Although ICE sent Abienwi’s belongings directly to Cameroon just two days after his death, the family had a hard time accessing his body. ICE protocols say that next of kin can gain access to identify the body and bring him home to Cameroon to be buried, but Abienwi had no close relatives in the United States, and Akongnwi was twice denied a US visa to come pick up the body after applying in both South Africa and Cameroon.

ICE told the family that they had to coordinate the return of the body with the Cameroonian embassy in Washington, DC, even though the Cameroonian embassy has an adversarial relationship to Anglophone asylum-seekers. After giving Akongnwi the runaround, the embassy demanded multiple administrative papers from Cameroon, which meant that he had to go back from South Africa to find them.

This period was especially hard on the extended family in Cameroon, who did not know if and when Abienwi would be able to receive proper burial rites. Abienwi’s aunt died suddenly two weeks after Abienwi’s death, and her husband (Abienwi and Akongnwi’s uncle) then also died on the day that his wife was buried.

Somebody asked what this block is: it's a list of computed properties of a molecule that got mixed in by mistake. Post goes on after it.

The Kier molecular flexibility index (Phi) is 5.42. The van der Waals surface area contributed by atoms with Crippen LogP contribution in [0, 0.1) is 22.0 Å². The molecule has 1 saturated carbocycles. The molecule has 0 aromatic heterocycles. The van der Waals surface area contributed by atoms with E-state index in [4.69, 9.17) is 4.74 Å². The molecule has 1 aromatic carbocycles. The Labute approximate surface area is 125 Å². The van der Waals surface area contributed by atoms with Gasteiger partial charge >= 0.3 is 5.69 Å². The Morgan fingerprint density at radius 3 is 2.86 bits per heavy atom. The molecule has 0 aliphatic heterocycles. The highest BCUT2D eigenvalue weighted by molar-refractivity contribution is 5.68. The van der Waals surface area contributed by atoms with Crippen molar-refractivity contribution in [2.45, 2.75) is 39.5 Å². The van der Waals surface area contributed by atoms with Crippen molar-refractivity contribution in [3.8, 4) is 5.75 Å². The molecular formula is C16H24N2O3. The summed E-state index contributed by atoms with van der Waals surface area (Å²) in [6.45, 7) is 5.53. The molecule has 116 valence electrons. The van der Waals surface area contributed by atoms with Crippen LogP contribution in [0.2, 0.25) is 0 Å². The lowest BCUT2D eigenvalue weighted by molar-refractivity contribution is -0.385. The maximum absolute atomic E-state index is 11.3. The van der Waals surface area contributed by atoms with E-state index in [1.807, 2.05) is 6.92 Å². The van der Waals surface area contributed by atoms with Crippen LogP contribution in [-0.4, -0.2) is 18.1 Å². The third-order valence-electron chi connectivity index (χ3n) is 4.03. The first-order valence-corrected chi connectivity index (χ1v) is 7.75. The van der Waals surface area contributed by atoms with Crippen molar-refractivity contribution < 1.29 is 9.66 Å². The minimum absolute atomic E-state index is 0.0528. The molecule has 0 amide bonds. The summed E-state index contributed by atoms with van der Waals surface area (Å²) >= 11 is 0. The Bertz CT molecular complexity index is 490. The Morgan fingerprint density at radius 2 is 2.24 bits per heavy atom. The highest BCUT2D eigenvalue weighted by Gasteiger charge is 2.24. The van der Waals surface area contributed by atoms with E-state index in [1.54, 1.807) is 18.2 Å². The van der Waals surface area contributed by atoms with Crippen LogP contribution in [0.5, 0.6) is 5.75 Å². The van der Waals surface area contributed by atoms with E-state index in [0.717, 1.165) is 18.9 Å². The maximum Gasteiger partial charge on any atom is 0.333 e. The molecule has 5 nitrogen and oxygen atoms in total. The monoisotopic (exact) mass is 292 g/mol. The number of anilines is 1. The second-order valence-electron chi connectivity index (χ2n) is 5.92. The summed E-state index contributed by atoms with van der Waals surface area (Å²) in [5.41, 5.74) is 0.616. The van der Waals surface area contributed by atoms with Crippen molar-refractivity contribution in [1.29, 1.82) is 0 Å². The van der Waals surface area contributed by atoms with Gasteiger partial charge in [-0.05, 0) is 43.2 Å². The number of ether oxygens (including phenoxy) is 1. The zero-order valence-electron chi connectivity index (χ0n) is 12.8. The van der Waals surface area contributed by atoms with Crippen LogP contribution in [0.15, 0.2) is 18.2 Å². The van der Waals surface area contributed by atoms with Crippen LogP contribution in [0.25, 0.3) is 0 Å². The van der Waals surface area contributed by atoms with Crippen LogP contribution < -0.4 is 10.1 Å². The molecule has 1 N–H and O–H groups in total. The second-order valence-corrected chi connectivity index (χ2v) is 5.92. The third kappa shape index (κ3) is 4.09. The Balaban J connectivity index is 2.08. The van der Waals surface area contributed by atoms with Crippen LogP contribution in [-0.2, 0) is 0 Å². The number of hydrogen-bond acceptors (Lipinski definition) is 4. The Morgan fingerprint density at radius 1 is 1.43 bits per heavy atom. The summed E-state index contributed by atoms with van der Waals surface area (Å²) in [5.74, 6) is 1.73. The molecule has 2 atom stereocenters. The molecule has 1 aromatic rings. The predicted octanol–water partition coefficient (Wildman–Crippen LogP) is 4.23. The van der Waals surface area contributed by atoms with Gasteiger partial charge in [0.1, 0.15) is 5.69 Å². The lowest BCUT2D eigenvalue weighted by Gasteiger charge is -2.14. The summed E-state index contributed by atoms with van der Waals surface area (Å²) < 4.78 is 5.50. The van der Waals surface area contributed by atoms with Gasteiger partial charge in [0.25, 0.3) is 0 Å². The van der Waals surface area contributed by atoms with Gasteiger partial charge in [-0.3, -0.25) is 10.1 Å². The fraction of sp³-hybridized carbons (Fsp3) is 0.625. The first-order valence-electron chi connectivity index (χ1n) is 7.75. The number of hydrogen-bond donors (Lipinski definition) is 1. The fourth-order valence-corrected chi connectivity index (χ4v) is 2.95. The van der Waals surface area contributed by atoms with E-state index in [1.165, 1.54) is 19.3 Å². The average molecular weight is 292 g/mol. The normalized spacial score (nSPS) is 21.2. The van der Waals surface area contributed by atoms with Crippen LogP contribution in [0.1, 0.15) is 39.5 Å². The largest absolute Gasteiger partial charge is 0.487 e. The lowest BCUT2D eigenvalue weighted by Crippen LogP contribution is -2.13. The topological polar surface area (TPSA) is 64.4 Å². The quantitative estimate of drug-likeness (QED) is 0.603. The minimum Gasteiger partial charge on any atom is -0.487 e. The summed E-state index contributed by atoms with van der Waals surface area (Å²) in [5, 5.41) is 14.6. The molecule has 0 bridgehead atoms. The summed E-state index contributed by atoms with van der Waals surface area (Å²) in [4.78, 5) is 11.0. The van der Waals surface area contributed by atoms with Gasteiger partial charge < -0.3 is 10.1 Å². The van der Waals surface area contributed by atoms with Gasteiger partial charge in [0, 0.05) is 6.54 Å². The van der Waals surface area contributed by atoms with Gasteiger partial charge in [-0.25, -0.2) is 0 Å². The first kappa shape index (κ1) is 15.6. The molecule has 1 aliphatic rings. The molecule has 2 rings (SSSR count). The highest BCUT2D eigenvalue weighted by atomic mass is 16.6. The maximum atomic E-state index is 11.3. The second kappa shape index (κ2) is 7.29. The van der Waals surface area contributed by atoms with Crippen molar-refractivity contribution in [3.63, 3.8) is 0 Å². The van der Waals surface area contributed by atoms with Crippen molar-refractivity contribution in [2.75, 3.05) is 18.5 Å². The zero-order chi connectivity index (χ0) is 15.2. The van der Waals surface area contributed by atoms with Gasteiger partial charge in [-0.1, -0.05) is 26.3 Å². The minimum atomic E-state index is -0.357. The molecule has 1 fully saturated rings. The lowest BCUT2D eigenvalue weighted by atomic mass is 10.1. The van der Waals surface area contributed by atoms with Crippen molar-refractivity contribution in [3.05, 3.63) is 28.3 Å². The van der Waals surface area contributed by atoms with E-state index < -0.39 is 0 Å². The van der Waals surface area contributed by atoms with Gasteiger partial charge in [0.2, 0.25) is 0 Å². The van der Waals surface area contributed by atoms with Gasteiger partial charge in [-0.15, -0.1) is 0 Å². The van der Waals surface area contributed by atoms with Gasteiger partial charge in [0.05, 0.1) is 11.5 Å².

Eventually, the funeral home in San Diego was able to communicate with the Cameroon embassy and the body was sent home.

Like Abienwi, Landys Tenangife is from an Anglophone region of Cameroonian caught in a war with the Francophone government and had made the arduous, dangerous journey through Latin America from Ecuador, which allows most African nationals to enter without a visa. He was detained in Otay Mesa in December 2018, and has had elevated blood pressure since security forces in Cameroon beat and tortured him in 2018, after which he fled to the United States to seek asylum, his sister Melette Tendongim said.

During the winter holiday season, just a couple of months after Abienwi died, Tenangife was hospitalized for the third time, spending three days being treated for extreme hypertension. His blood pressure of 200/100 prompted his sister to lobby for him to be released on bail because of medical concerns, which request has been denied thus far by ICE. Tenangfie has been in detention for 13 months, significantly longer than most other detainees at Otay Mesa, because he is appealing a deportation ruling. If he is deported back to Cameroon, he will almost certainly be arrested on arrival, likely tortured, and possibly killed, his sister said.